This is like a thirsty person choosing to drink raw sewage instead of water from a mountain stream, or a bankrupt company rejecting a government bailout, or a student saying he doesn’t want an automatic “A” from his teacher! The exiles are unmoved by Isaiah’s poetic claims, alarming narrative and stunning doxologies.

Our bondage began with just one more drink, one more lie, one more fling, one more glance. But one more always longs for one more, and then … just one more.   I know, oh God, I know. And then a massive earthquake hits and in its aftershocks we find ourselves trapped in a basement called Babylon. What next?

The boiling frog syndrome unleashes its hypnotic power! Sure, being obsessed with pornography, money, gossip, food, people’s approval or work is a strange place to be in, at first. It’s crushing to be trapped beneath tons of collapsed hopes and shattered dreams. But in time we become accustomed to living in destruction and death. With each passing day it becomes easier to deny that I am stuck on stuff that kills and steals and destroys. We are in hot water! Hear the word of Yahweh, “Get out of Babylon, flee from Chaldea, declare it with a shout of joy.”

It’s in Yahweh’s heart to call people out of darkness and into his marvelous light. He called Abram and Sarai to get out of Haran because it was the center of moon worship. He urged Lot and his family to get out of Sodom and Gomorrah because it was the center of sexual perversion. And he called Israel to get out of Egypt because it was the epicenter of a socialization that brought about massive dehumanization. You see, at the core of Israel’s narrative is Yahweh’s ongoing call for his people to get out of decay, decadence, and death. And our response? Too often … nothing!

We don’t listen to the gospel of our salvation. Isaiah 30:10-11 is the classic response to the prophetic call. “Speak to us smooth things, prophecy illusions; stop confronting us with the Holy One of Israel!” But deep down we’re thirsty. Not for more of the same. We know its salt water in the desert. It doesn’t quench – it kills.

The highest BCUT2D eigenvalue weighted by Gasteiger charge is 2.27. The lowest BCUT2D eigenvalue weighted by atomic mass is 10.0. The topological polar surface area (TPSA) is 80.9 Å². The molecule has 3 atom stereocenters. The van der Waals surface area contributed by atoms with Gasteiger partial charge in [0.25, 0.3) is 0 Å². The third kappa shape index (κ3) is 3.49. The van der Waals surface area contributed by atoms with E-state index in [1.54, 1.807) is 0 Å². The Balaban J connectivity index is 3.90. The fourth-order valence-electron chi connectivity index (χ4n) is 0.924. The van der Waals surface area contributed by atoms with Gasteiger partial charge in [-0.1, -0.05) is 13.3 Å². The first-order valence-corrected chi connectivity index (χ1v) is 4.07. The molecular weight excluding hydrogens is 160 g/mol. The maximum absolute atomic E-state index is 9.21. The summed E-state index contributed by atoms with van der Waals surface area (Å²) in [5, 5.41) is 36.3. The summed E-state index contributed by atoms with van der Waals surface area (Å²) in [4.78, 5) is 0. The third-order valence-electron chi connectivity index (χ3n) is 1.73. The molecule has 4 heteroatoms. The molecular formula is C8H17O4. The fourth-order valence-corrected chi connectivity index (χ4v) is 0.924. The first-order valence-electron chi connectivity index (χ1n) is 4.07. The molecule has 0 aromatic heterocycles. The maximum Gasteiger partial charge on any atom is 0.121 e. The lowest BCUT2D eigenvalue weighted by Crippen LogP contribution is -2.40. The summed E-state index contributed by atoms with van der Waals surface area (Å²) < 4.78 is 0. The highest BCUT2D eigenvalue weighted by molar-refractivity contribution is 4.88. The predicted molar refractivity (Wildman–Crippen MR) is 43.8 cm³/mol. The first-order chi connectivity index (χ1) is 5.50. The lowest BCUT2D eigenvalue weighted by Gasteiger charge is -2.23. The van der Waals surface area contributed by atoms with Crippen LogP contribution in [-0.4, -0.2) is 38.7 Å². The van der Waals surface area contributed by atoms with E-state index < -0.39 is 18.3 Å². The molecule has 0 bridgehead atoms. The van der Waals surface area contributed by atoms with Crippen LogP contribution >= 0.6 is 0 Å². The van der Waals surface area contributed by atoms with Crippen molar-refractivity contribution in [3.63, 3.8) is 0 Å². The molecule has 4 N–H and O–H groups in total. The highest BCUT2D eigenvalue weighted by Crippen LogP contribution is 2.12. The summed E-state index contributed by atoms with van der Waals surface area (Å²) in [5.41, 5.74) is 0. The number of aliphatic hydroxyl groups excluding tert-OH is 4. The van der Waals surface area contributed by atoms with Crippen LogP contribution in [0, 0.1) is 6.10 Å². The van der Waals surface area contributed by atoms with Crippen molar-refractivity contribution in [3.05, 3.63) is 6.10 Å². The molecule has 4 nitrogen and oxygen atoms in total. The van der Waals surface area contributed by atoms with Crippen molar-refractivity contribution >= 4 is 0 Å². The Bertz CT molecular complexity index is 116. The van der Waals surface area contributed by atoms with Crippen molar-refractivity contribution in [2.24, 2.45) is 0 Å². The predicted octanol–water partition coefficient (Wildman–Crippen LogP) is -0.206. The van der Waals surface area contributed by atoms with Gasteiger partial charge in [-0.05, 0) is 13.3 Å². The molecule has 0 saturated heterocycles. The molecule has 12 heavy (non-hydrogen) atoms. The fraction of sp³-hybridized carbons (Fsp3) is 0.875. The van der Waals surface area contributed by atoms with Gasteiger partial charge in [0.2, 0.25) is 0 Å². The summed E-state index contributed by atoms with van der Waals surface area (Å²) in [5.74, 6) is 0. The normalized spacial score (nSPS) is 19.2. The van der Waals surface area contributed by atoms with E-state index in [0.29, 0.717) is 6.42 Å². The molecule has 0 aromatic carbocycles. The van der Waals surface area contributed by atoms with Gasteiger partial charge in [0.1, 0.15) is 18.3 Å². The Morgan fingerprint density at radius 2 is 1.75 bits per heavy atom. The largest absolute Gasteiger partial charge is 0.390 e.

No. We’re thirsty for a clean conscience, a fresh start, for a loving, tender hand to reach into our basement and get us out.

Well, that’s exactly what Yahweh says to his Israel. Isaiah 40-55 is chock-full of good news! Consider these words from Isaiah 43. “I, I am He who blots out your transgressions for My own sake, and I will not remember your sins. I have swept away your offenses like a cloud, your sins like the morning mist.”

These great and precious promises are found, fulfilled and come to fruition in Isaiah’s Servant who alone is able to reach into our wreckage, and he does it with hands laced with blood.

Finally, you see, blood was all Jesus had. His disciples had deserted him. His garments had been gambled away. He even cried to his Father, “My God, my God, why have you forsaken me?” Blood was all he had, but the blood of Jesus is all we need. “What can wash away my sin? Nothing but the blood of Jesus! What can make me whole again? Nothing but the blood of Jesus!”

And our response? We get out of Babylon, we flee Chaldea and we declare it with a shout of joy! In the name of the Father and of the Son and of the Holy Spirit. Amen.